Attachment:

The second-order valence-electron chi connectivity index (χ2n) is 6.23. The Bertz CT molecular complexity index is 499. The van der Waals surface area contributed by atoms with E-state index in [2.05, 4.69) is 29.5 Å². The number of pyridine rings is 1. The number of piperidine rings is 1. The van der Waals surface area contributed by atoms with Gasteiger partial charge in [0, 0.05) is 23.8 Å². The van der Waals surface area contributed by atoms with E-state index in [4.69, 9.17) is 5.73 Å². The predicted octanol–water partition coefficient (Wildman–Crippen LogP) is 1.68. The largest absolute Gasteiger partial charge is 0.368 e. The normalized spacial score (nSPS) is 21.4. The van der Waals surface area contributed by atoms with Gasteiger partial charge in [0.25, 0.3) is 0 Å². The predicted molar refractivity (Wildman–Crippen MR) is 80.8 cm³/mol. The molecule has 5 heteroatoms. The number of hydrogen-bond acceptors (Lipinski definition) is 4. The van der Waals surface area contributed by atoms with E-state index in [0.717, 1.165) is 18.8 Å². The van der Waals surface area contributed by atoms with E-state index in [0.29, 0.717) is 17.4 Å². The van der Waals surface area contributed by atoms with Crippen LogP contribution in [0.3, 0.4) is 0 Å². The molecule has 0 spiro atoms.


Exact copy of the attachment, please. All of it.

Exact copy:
The second-order valence-electron chi connectivity index (χ2n) is 6.23. The Bertz CT molecular complexity index is 499. The van der Waals surface area contributed by atoms with E-state index in [2.05, 4.69) is 29.5 Å². The number of pyridine rings is 1. The number of piperidine rings is 1. The van der Waals surface area contributed by atoms with Gasteiger partial charge in [0, 0.05) is 23.8 Å². The van der Waals surface area contributed by atoms with E-state index in [4.69, 9.17) is 5.73 Å². The predicted octanol–water partition coefficient (Wildman–Crippen LogP) is 1.68. The largest absolute Gasteiger partial charge is 0.368 e. The normalized spacial score (nSPS) is 21.4. The van der Waals surface area contributed by atoms with Gasteiger partial charge in [0.25, 0.3) is 0 Å². The predicted molar refractivity (Wildman–Crippen MR) is 80.8 cm³/mol. The molecule has 5 heteroatoms. The number of hydrogen-bond acceptors (Lipinski definition) is 4. The van der Waals surface area contributed by atoms with E-state index in [0.717, 1.165) is 18.8 Å². The van der Waals surface area contributed by atoms with E-state index in [0.29, 0.717) is 17.4 Å². The van der Waals surface area contributed by atoms with Crippen LogP contribution in [0.3, 0.4) is 0 Å². The molecule has 0 spiro atoms.